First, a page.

European_Commission.svg.pngThere is a moderate risk of corruption in Portugal’s judiciary. The judiciary in Portugal is independent and actively ensures that the government conforms to the law (ICS 2017; SGI 2016). Companies perceive bribes and irregular payments in return for favorable judicial decisions to be rare (GCR 2015-2016). Almost half of surveyed citizens believe that bribery and abuse of power are widespread within the courts (European Commission, Feb. 2014). On the other hand, less than two in every ten households perceive judges and magistrates to be corrupt and nearly none of the respondents indicated having actually paid a bribe to the judiciary (GCB 2016). About two out of five companies perceive the independence of courts and judges in Portugal as limited (JS 2017). Companies express insufficient confidence in the efficiency of the legal framework pertaining to settling disputes and challenging regulations (GCR 2017-2018). Nearly half of judges in Portugal find that promotions are sometimes based on other than their skill and experience (ENCJ 2017). Only very few judges indicate they have faced inappropriate pressure to take a decision in a case in the past two years (ENCJ 2017). Staff shortages and inefficiency have led to the buildup of a considerable backlog of cases in the judiciary (FitW 2016). The government encourages non-judicial dispute resolution through the Ministry of Justice’s Office for Alternative Dispute Resolution (ICS 2017).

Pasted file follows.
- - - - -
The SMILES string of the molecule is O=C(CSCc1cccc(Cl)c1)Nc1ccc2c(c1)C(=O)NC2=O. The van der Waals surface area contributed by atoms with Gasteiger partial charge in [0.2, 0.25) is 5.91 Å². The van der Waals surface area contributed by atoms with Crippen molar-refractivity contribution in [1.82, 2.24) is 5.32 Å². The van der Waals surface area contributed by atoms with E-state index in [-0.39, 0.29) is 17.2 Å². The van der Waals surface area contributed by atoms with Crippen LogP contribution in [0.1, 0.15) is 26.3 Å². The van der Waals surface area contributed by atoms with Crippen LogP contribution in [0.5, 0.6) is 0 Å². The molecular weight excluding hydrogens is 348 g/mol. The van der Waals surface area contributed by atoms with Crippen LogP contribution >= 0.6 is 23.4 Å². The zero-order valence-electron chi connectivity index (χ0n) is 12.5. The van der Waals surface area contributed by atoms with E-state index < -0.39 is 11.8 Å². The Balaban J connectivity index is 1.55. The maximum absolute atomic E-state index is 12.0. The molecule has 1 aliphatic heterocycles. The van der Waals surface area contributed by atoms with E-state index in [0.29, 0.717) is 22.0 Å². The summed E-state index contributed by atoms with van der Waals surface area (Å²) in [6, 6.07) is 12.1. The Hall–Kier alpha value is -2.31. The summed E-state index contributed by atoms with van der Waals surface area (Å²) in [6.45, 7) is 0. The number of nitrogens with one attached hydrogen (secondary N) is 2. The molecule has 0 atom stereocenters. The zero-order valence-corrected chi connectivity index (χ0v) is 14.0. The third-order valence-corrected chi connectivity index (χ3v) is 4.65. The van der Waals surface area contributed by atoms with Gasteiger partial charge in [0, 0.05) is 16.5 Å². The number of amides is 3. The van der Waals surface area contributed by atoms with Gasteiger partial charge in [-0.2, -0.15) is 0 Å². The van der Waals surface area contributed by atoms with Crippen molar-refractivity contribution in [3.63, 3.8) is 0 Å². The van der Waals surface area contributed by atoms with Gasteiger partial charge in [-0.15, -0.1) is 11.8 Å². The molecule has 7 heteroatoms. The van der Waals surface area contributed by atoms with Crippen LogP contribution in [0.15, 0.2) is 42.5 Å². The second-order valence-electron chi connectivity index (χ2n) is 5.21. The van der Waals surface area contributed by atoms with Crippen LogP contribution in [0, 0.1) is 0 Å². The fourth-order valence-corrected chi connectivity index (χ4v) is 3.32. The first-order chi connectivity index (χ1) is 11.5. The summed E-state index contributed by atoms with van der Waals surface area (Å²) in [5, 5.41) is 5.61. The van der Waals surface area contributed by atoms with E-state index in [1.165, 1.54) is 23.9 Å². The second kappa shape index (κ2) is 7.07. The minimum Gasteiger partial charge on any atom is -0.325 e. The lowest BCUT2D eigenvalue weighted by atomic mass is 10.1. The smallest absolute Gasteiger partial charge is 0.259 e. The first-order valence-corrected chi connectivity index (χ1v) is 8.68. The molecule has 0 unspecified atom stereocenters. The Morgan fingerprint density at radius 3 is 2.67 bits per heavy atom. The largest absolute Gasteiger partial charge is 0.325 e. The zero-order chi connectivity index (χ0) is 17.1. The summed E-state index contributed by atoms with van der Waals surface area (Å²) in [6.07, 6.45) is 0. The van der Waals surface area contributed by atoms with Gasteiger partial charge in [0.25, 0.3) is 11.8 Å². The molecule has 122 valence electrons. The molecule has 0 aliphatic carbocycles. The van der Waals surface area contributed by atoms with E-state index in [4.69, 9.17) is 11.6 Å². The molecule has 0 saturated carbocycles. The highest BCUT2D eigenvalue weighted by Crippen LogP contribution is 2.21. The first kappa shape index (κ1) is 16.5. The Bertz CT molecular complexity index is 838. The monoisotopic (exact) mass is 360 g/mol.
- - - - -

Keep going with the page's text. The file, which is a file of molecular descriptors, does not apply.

The time required to enforce a contract is a little lower than in other OECD high-income average (DB 2018). Portugal is a member of the International Centre for Settlement of Investment Disputes (ICSID) and is a signatory to the New York Convention 1958 on the Recognition and Enforcement of Foreign Arbitral Awards.

Prosecutors have charged the Vice-President of Angola, Manuel Vicente, for paying a EUR 760,000 bribe to a Portuguese prosecutor investigating corruption allegations against Vicente (Reuters, Jun. 2017). The prosecutor who accepted the bribe was arrested in early 2016 and is due to stand trial (Reuters, Jun. 2017).